OAKLAND -- The Giants had no defense, in a manner of speaking for their performance in Wednesday's 7-1 Interleague loss to the Oakland A's.The team that began the evening with the Major Leagues' third-best record and a six-game lead in the National League West endured a two-inning stretch of play
OAKLAND -- The Giants had no defense, in a manner of speaking for their performance in Wednesday's 7-1 Interleague loss to the Oakland A's.
The team that began the evening with the Major Leagues' third-best record and a six-game lead in the National League West endured a two-inning stretch of play in the field that fell far short of its usual lofty standard. The Giants committed three errors, rendering four of Oakland's seven runs off Jake Peavy unearned.
"We just have to clean it up," Giants manager Bruce Bochy said. "That's what we were doing very well, catching the ball. That's gotten away from us."
In fairness to the Giants, their first error resulted from sincere effort. Second baseman Ramiro Pena and right fielder Mac Williamson collided while pursuing Marcus Semien's third-inning popup. They couldn't hear each other calling for the ball, hence the oncoming Williamson inadvertently knocked the ball loose from Pena's grasp. Semien sped to third base and an error was charged to Pena.
After Semien scored on Billy Burns' safety-squeeze bunt, left fielder Angel Pagan tried to cut off Coco Crisp's liner toward the gap instead of angling toward the ball, which darted past him for a triple. No error was charged on the misplay.
"It skipped a little bit," Pagan said. "I thought the ball would stop a little before that, but it just skipped and passed me."
Jed Lowrie delivered a two-run homer off Peavy, a drive that Williamson had in his glove as he leaped above the eight-foot wall. The fickle ball trickled out of the glove's webbing.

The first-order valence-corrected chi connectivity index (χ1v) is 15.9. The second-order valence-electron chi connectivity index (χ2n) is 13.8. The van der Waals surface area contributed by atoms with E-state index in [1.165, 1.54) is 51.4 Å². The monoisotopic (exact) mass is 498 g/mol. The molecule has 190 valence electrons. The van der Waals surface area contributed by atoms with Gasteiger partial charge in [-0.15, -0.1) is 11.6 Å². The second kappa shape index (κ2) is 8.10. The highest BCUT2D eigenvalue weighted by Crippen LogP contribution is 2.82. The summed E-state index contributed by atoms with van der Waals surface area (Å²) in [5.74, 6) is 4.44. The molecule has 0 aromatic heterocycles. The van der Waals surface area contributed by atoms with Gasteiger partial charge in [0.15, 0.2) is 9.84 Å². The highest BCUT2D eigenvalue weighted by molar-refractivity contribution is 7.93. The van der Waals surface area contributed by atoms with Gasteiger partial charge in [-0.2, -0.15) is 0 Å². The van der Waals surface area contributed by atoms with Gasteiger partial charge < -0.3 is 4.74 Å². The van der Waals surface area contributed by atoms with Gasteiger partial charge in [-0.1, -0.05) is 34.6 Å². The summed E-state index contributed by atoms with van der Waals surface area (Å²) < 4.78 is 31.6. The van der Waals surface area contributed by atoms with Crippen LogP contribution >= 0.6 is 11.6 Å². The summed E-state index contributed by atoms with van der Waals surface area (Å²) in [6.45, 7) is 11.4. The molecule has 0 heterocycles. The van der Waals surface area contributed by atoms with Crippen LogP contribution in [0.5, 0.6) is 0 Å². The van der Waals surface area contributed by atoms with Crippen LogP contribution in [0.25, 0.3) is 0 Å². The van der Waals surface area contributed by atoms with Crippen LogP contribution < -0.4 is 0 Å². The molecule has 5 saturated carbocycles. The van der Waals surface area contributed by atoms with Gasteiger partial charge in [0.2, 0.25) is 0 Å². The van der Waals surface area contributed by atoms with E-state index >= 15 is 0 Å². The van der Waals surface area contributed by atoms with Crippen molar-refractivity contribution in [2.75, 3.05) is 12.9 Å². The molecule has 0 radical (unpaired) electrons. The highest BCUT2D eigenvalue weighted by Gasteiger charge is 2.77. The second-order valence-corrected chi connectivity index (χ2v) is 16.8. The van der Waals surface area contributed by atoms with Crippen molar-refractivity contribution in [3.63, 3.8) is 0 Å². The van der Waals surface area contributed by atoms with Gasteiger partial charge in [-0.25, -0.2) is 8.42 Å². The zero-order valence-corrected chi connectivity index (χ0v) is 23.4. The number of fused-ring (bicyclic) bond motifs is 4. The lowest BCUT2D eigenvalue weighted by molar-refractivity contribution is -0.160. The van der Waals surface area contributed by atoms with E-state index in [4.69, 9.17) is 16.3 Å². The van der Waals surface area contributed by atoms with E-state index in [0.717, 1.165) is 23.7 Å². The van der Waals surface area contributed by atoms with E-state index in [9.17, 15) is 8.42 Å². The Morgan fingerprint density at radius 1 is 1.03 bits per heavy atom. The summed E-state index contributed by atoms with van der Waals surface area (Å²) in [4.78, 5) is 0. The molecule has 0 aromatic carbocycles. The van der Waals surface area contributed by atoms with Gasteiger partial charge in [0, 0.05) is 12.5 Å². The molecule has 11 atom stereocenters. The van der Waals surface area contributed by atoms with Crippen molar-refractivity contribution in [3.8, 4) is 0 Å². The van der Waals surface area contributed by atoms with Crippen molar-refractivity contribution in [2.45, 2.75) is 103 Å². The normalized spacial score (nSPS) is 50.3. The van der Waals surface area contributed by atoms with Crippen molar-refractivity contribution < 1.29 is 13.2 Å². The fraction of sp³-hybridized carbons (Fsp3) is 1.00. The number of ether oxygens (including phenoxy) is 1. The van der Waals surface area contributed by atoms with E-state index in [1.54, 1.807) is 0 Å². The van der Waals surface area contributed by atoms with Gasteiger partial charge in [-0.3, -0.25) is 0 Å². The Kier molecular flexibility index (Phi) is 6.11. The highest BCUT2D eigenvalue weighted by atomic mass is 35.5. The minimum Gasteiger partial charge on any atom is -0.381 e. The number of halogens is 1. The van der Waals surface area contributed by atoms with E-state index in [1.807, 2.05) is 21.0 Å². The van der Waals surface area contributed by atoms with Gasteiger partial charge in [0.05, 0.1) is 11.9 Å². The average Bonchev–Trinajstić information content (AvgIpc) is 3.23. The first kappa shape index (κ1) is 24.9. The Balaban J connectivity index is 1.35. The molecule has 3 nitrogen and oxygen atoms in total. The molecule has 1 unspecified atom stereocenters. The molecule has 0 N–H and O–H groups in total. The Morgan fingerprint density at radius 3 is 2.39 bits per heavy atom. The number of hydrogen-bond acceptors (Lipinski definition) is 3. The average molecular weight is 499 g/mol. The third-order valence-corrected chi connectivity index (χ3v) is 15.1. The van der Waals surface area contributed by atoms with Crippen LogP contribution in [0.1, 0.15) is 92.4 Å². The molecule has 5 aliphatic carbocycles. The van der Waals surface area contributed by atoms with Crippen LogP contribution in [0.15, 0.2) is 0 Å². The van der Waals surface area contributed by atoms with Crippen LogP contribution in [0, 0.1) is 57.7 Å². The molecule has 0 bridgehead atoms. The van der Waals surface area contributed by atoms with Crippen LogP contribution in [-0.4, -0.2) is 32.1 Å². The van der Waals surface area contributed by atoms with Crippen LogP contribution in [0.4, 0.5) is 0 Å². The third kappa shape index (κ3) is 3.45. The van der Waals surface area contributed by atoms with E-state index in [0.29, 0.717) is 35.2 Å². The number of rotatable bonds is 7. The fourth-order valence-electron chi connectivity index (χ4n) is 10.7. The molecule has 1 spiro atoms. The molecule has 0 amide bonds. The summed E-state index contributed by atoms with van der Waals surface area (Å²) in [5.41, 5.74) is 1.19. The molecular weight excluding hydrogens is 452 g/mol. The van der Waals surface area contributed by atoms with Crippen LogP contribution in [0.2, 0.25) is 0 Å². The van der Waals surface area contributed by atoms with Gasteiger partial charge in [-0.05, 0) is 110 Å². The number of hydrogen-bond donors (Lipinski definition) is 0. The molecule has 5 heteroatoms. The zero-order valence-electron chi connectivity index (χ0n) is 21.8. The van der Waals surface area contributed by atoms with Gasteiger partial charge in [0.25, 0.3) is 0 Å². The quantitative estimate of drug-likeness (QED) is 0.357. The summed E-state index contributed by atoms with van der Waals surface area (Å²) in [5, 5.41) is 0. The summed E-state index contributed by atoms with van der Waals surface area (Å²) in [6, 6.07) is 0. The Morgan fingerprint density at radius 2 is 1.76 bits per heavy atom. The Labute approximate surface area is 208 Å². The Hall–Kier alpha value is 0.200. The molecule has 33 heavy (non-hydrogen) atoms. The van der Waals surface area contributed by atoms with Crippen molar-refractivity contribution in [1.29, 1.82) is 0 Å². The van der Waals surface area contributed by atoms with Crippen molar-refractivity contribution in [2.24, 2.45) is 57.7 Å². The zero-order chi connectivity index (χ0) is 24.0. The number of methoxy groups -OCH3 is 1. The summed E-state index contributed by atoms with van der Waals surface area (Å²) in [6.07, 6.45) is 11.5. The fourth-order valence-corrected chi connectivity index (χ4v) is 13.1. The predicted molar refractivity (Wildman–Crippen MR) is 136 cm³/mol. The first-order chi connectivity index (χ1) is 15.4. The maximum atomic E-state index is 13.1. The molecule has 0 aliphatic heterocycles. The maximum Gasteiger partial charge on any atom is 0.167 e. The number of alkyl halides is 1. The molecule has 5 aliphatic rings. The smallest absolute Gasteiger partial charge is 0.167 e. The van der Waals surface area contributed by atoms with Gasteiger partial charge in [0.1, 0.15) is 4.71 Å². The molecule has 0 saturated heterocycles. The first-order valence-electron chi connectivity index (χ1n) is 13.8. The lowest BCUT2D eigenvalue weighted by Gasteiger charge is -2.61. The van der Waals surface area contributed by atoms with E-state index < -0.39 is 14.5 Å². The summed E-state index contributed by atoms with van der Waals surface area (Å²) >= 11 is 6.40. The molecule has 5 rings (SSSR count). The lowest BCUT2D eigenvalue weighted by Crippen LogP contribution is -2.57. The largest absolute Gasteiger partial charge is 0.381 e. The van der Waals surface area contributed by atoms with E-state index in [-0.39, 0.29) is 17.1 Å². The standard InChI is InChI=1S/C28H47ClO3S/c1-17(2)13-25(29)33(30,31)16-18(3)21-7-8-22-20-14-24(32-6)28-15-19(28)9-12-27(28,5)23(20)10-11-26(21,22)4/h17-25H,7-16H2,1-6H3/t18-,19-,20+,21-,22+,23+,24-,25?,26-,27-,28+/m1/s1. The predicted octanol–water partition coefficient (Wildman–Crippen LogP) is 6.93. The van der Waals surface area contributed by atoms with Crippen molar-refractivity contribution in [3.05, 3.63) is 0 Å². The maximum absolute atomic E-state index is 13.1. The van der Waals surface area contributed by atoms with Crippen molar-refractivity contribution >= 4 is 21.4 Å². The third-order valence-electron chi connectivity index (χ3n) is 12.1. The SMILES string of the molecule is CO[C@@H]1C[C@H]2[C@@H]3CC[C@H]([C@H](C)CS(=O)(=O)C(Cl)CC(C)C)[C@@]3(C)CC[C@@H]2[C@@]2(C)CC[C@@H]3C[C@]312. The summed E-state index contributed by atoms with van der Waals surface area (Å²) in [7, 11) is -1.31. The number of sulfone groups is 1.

Then Ruben Tejada, San Francisco's brand-new third baseman, attempted to make a basket catch on Josh Reddick's foul pop. Tejada couldn't hang onto the ball. Perhaps the baseball gods were punishing him for attempting something that just one Giant -- Willie Mays, of course -- could ever master.
When Williamson's bid for a grand slam hooked foul in the fourth inning, it seemed that luck had forsaken the Giants. This conviction grew when Williamson grounded into an inning-ending double play, setting up opportunities for more leaky defense.
Pagan, who has performed capably in his transition from center to left field, continued to struggle. He caught up with Semien's fourth-inning drive to the warning track but didn't settle under the ball, which was initially scored a triple. The official scorer later changed the play to an error.
Asked whether he lost the ball in the lights, Pagan said, "It wasn't the lights. It was the sky. Sometimes the sky is dark, the ball is hit really high and you can't see it. I gave my best effort to get there and I couldn't catch it."
Pagan tried to pounce on Burns' subsequent hit, but he played it off his glove for a double.
Chris Haft has covered the Giants since 2005, and for MLB.com since 2007. Follow him on Twitter at @sfgiantsbeat and listen to his podcast.